Chorus of the Union: How Abraham Lincoln and Stephen Douglas Set Aside Their Rivalry to Save the Nation

Chorus of the Union: How Abraham Lincoln and Stephen Douglas Set Aside Their Rivalry to Save the Nation

by Edward Robert McClelland
Chorus of the Union: How Abraham Lincoln and Stephen Douglas Set Aside Their Rivalry to Save the Nation

Chorus of the Union: How Abraham Lincoln and Stephen Douglas Set Aside Their Rivalry to Save the Nation

by Edward Robert McClelland

Hardcover

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Overview

An impassioned and timely exploration of Abraham Lincoln's long-time rivalry—and eventual alliance—with Stephen Douglas.

Abraham Lincoln and Stephen Douglas are a misunderstood duo. History remembers them as antagonists, and for most of the years the two men knew each other, they were. In the 1830s, they debated politics around the stove in the back of Joshua Speed’s store in Springfield, Illinois. In the 1850s, they disagreed over the Kansas-Nebraska Act and debated slavery as opponents for a Senate seat. In 1860, they both ran for president.

Lincoln and Douglas ended as allies, though, against the greatest threat—slavery—that our country has ever faced. When Douglas realized he was going to lose the 1860 election, he stopped campaigning for himself and went South to persuade the slave states to accept Lincoln as president. After that effort failed, and the newly formed Confederate States of America bombed Fort Sumter, Douglas met with Lincoln to discuss raising an army.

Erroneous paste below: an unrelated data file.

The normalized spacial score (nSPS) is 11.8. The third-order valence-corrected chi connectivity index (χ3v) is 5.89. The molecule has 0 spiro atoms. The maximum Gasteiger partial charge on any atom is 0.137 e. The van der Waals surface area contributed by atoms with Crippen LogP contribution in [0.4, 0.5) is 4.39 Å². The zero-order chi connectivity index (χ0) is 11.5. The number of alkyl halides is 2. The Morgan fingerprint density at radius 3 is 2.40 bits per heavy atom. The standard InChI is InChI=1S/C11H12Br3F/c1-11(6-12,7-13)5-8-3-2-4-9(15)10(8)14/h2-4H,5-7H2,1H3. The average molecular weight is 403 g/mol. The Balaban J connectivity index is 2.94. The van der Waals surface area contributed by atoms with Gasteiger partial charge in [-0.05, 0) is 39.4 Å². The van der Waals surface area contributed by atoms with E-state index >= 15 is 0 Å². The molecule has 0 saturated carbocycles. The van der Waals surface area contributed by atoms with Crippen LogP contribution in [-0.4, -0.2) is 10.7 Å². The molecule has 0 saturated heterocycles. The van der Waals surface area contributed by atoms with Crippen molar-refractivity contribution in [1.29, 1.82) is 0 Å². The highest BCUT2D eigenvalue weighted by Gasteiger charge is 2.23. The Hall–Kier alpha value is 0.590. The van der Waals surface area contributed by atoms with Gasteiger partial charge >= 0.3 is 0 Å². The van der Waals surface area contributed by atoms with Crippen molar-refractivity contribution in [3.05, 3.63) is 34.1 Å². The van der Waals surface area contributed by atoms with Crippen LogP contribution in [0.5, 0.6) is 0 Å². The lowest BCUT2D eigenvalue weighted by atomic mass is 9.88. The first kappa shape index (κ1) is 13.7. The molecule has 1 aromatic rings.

The story of how Lincoln and Douglas put aside their rivalry to work together for the preservation of the Union has important lessons for our time. We have just been through a presidential election where the loser refused to concede defeat, with violent consequences. Not only did Douglas accept his loss, he spent the final days of his campaign barnstorming the country to build support for his opponent’s impending victory, setting aside his long-held desire for the presidency for the higher principle of national unity.

Also, by focusing on the importance of Illinois to Lincoln’s political development, Chorus of the Union will challenge the notion that he was an indispensable “great man.” Lincoln was the right person to lead the country through the Civil War, but he became president because he was from the right place. Living in Illinois provided Lincoln the opportunity to confront Douglas over the Kansas-Nebraska Act. The debates with Douglas during the 1858 Senate campaign brought him the fame and prestige to contend for the Republican presidential nomination in 1860. Lincoln's moderate views on slavery, which he developed in the swing region of a swing state, made him the ideal candidate for an election that had sweeping historical consequences.

Product Details

ISBN-13: 9781639366378
Publisher: Pegasus Books
Publication date: 06/04/2024
Pages: 352
Sales rank: 301,088
Product dimensions: 6.40(w) x 8.90(h) x 1.30(d)

About the Author

Edward Robert McClelland is the author of Young Mr. Obama, about the president's early years in Chicago, Nothin' But Blue Skies, a cultural history of the Rust Belt, and most recently, Midnight In Vehicle City, about the pivotal Flint Sit-Down Strike of 1936. McClelland's work has appeared in the Chicago Reader, the Chicago Tribune, Salon, the New York Times, and a recent piece on the importance of the Stephen Douglas concession was published (on January 6th) in the Washington Post. Edward lives in Chicago.
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